A difficult discussion was before me. I knew a colleague took action to intentionally decrease the integrity of our project. She denied it but welcomed a meeting to discuss this issue.
My goal was to get her side of the story but also to communicate that I was on to her and this type of action was not going to be met favorably in the future. This said, it was going to benefit both of us to be able to get along and work together amicably. I decided to focus on my nonverbal communication to gently send a firm message.
She greeted me openly and welcomed me into her office. I smiled genuinely, looked her in the eyes, and kept my shoulders open and squared with hers so she could sense that I had nothing to hide. I sat down calmly and sat up confidently. My body language was calm, confident and open. She, on the other hand, crossed her legs and started to nervously kick one leg. While I smiled through the conversation, my words were strong, respectful and to the point. My nonverbal communication was purposefully orchestrated to convey confidence and openness. Soon, this woman took off her suit jacket signaling she was warm. Her nonverbal communication told me that she continued to experience nerves as she tried to recall the details about which I was inquiring.
Based on her nonverbals, I gained control over this conversation and soon acquired the upper hand in the interaction.
We often hear about the importance of nonverbal behavior also known as body language. We learn that the majority of a person’s message being communicated is nonverbal, via their movement, gesturing, facial expressions and tone of voice. Research states that the majority of message effectiveness is attributed to nonverbal or body language.
Learning about nonverbal communication can help you assess others, like witnesses, jurors, judge and defense attorney. You can also take inventory of what your body communicates to others in the courtroom.
Let’s say you are arguing a case in front of a jury. You take notice of three jurors whose body language is strikingly different than the others; one is clenching a fist which is tucked into her opposite elbow, another has crossed his legs and is leaning away, the third juror has crossed her arms high on her chest and furrows her eyebrows. Their bodies might signal disagreement. You then decide to tweak your persuasive argument and nonverbal communication to offer more attention and openness to these three jurors.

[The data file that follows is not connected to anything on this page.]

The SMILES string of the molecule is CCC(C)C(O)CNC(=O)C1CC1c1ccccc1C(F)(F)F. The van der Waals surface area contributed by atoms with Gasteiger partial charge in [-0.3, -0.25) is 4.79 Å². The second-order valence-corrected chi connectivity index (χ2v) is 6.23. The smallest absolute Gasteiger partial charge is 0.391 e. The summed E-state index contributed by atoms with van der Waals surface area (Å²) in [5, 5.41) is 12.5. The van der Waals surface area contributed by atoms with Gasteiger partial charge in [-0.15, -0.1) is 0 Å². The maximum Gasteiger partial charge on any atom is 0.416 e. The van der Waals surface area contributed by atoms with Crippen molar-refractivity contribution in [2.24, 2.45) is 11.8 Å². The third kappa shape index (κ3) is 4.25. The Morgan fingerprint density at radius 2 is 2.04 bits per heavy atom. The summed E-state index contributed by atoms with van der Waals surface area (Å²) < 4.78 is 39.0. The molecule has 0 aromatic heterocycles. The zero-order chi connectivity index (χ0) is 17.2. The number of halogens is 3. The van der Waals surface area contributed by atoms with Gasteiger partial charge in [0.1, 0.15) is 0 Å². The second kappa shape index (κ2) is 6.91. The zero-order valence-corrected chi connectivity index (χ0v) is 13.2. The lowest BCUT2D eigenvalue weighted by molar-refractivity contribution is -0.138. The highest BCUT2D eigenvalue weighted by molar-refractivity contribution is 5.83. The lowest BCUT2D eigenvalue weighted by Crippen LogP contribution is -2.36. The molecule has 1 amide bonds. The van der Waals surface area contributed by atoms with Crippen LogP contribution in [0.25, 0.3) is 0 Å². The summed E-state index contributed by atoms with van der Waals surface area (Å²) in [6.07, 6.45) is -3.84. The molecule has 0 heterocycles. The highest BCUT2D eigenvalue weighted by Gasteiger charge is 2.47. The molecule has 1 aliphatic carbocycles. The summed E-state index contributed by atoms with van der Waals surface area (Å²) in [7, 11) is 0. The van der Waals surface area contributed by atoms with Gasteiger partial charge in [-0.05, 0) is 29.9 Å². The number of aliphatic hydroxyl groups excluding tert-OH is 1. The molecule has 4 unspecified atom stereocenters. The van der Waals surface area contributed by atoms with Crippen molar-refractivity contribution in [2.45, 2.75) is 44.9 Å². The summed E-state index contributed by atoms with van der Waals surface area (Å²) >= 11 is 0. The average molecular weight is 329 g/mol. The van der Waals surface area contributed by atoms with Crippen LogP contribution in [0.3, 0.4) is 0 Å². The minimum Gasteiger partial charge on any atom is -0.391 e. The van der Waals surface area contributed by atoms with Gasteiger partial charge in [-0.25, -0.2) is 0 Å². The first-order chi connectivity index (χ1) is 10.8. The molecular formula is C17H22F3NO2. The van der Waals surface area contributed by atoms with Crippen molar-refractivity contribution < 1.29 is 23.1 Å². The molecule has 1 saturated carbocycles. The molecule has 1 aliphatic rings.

“Eye contact, facial expressions, gestures, and posture all convey information to an observant juror. Other forms of nonverbal communication, such as dress and appearance, the relative proximity of counsel and litigant to the jury, paralanguage (speech rate, volume, variations in pitch) and the presence of spectators in the gallery, may also affect jurors’ impressions. The use of eye contact, higher vocal volume and synchronized hand gestures are a few factors that have been associated with persuasiveness and confidence.” Oregon State Bar- Litigation Journal Fall 2013 Vol. 32 No. 3
Those three jurors communicated their view to you without saying a word. Without a good grasp on nonverbal communication, you would not know how to leverage the situation for your benefit.
Law is not the only profession that can be greatly affected by body language. Physicians who were better able to communicate emotion nonverbally with patients, had more highly satisfied patient interactions in the “art of care” than those who were less effective … And in higher education, studies found that racial bias can be uncovered by evaluating the teacher’s tone of voice and body language. Thin Slices of Expressive Behavior as Predictors of Interpersonal Consequences: A Meta Analysis by Nalini Ambady and Robert Rosenthal, Harvard. Psychological Bulletin 1992, Vol. 111 NO. 2 256-274
I find that paying attention to body language and other’s nonverbal communication is one of the most undervalued skills in a vast array of settings. However, in a situation where the stakes are high, nerves are present or the need for message effectiveness is great, utilizing every tool you have, simple or not, will only increase your chance of having the upper hand. Why stay in the dark and ignore the messages being sent to you nonverbally or those you are sending?